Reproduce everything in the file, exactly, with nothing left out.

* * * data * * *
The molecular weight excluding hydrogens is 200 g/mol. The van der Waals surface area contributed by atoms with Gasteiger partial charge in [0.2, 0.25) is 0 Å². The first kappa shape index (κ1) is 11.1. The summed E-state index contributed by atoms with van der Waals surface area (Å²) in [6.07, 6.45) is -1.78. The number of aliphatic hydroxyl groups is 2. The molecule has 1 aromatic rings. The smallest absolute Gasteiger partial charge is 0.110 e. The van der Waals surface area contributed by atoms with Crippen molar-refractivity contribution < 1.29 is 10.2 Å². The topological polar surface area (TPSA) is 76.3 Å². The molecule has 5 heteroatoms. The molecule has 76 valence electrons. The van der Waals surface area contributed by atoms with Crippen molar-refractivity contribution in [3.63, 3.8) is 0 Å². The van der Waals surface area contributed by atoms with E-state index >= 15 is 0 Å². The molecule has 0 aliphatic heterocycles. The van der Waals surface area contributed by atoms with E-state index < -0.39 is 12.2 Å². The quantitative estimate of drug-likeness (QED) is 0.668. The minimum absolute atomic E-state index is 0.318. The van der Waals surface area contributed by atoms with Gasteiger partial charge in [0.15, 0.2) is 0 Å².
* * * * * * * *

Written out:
The molecular weight excluding hydrogens is 200 g/mol. The van der Waals surface area contributed by atoms with Gasteiger partial charge in [0.2, 0.25) is 0 Å². The first kappa shape index (κ1) is 11.1. The summed E-state index contributed by atoms with van der Waals surface area (Å²) in [6.07, 6.45) is -1.78. The number of aliphatic hydroxyl groups is 2. The molecule has 1 aromatic rings. The smallest absolute Gasteiger partial charge is 0.110 e. The van der Waals surface area contributed by atoms with Crippen molar-refractivity contribution < 1.29 is 10.2 Å². The topological polar surface area (TPSA) is 76.3 Å². The molecule has 5 heteroatoms. The molecule has 76 valence electrons. The van der Waals surface area contributed by atoms with Crippen molar-refractivity contribution in [3.63, 3.8) is 0 Å². The van der Waals surface area contributed by atoms with E-state index >= 15 is 0 Å². The molecule has 0 aliphatic heterocycles. The van der Waals surface area contributed by atoms with E-state index < -0.39 is 12.2 Å². The quantitative estimate of drug-likeness (QED) is 0.668. The minimum absolute atomic E-state index is 0.318. The van der Waals surface area contributed by atoms with Gasteiger partial charge in [0.15, 0.2) is 0 Å².